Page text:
We just couldn’t get enough of the conference action last week with the NIBA and the CTA Expo, and spent the beginning of this week exploring what the “Alternative Investments Conference” has to offer. Here are some highlights from day one yesterday:
In her conference opening presentation, Demystifying Alternatives: The ABCs of Alternative Assets, Strategies and Vehicles, Nadia Papagiannis of Morningstar Inc. suggested that alternative investments should receive a larger portion of portfolio allocation (we covered that a while back, why you’re not happy):
“Five percent is really not going to make a difference” said Ms. Papagiannis on Monday, “but 20% will start to make a difference.”
“If I were doing it, I would pick an equity long-short strategy, a managed-futures strategy and a market-neutral strategy as a kind of bond substitute, and I would equal-weight them into the portfolio,” said Papagiannis. “Prior to 2008, a lot of investors were too heavy into equities, and now a lot of advisers are telling me their clients are too heavy into bonds.”
As part of a panel discussion entitled The Alternative Asset Allocation Model, Steve Medina, Head of Global Asset Allocation & Senior Portfolio Manager at John Hancock suggested advisers should look to balance their portfolio better by funding an alternatives allocation half from equities and half from bonds.
“If you fund alternatives 100% from bonds, you’ll get better returns but get an increase in risk,” said Medina. “If you fund 100% from equities, you will reduce the overall risk, but there’s a cost to that and you will hold back a little bit of total return over time. Therefore, start with the concept of funding half from equities and half from fixed income.”
Due diligence was another popular topic on day one. According to David Lafferty, an investment strategist at Natixis Global Asset Management, most investors follow one of two different approaches with regard to due diligence.
“There are those people who are looking for great returns, and they will pay a lot of attention to a track record even if they don’t fully understand the strategy. And there are those who will like the story and the strategy, and they don’t care as much about the track record,” said Lafferty.”
Members of the Attain team are over there again today for Day 2 and we’ll bring you more tomorrow.
The performance data displayed herein is compiled from various sources, including BarclayHedge, and reports directly from the advisors. These performance figures should not be relied on independent of the individual advisor's disclosure document, which has important information regarding the method of calculation used, whether or not the performance includes proprietary results, and other important footnotes on the advisor's track record.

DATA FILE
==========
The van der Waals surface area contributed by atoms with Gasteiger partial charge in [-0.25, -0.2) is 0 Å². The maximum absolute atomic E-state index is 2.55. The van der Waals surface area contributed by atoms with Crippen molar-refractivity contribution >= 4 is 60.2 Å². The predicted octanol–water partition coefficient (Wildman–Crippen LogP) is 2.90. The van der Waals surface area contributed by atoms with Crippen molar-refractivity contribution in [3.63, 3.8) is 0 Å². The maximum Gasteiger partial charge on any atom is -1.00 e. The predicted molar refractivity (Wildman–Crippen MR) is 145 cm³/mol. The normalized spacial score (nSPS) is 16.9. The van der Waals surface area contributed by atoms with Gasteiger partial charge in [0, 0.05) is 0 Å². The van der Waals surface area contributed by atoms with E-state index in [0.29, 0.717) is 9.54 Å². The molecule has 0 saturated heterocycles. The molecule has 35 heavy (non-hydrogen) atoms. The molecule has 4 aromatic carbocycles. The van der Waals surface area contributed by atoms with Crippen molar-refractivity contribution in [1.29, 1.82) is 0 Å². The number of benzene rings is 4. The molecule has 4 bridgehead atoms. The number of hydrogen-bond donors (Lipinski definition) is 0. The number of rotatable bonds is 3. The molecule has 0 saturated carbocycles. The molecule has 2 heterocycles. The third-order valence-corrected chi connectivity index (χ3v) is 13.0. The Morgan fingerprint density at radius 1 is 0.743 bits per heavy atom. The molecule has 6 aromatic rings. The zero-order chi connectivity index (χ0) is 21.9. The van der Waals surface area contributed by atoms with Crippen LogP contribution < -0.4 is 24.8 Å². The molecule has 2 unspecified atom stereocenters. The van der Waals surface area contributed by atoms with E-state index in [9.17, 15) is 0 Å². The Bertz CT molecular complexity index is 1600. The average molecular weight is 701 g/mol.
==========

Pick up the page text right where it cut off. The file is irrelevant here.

Benchmark index performance is for the constituents of that index only, and does not represent the entire universe of possible investments within that asset class. And further, that there can be limitations and biases to indices such as survivorship, self reporting, and instant history.
Managed futures accounts can subject to substantial charges for management and advisory fees. The numbers within this website include all such fees, but it may be necessary for those accounts that are subject to these charges to make substantial trading profits in the future to avoid depletion or exhaustion of their assets.
Investors interested in investing with a managed futures program (excepting those programs which are offered exclusively to qualified eligible persons as that term is defined by CFTC regulation 4.7) will be required to receive and sign off on a disclosure document in compliance with certain CFT rules The disclosure documents contains a complete description of the principal risk factors and each fee to be charged to your account by the CTA, as well as the composite performance of accounts under the CTA's management over at least the most recent five years. Investor interested in investing in any of the programs on this website are urged to carefully read these disclosure documents, including, but not limited to the performance information, before investing in any such programs.
Those investors who are qualified eligible persons as that term is defined by CFTC regulation 4.7 and interested in investing in a program exempt from having to provide a disclosure document and considered by the regulations to be sophisticated enough to understand the risks and be able to interpret the accuracy and completeness of any performance information on their own.
RCM receives a portion of the commodity brokerage commissions you pay in connection with your futures trading and/or a portion of the interest income (if any) earned on an account's assets. The listed manager may also pay RCM a portion of the fees they receive from accounts introduced to them by RCM.